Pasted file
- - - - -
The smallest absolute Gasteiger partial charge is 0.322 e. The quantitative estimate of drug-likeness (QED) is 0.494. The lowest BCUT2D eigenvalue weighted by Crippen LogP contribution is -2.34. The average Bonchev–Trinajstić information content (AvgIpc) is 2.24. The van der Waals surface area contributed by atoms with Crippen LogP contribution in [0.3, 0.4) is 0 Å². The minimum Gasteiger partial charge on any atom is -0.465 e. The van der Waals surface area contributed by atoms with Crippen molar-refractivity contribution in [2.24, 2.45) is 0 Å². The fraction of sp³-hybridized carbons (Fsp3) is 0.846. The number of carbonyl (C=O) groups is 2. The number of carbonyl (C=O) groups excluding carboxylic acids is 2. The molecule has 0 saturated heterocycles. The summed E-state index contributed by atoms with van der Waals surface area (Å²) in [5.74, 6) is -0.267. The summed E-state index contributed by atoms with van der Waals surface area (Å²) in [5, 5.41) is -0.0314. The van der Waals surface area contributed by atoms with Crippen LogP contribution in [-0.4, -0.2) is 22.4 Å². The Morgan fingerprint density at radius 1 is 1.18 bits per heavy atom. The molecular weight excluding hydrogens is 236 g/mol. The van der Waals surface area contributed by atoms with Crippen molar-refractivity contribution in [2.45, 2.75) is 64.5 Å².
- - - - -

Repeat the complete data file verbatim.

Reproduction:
The smallest absolute Gasteiger partial charge is 0.322 e. The quantitative estimate of drug-likeness (QED) is 0.494. The lowest BCUT2D eigenvalue weighted by Crippen LogP contribution is -2.34. The average Bonchev–Trinajstić information content (AvgIpc) is 2.24. The van der Waals surface area contributed by atoms with Crippen LogP contribution in [0.3, 0.4) is 0 Å². The minimum Gasteiger partial charge on any atom is -0.465 e. The van der Waals surface area contributed by atoms with Crippen molar-refractivity contribution in [2.24, 2.45) is 0 Å². The fraction of sp³-hybridized carbons (Fsp3) is 0.846. The number of carbonyl (C=O) groups is 2. The number of carbonyl (C=O) groups excluding carboxylic acids is 2. The molecule has 0 saturated heterocycles. The summed E-state index contributed by atoms with van der Waals surface area (Å²) in [5.74, 6) is -0.267. The summed E-state index contributed by atoms with van der Waals surface area (Å²) in [5, 5.41) is -0.0314. The van der Waals surface area contributed by atoms with Crippen LogP contribution in [-0.4, -0.2) is 22.4 Å². The Morgan fingerprint density at radius 1 is 1.18 bits per heavy atom. The molecular weight excluding hydrogens is 236 g/mol. The van der Waals surface area contributed by atoms with Crippen molar-refractivity contribution in [2.45, 2.75) is 64.5 Å².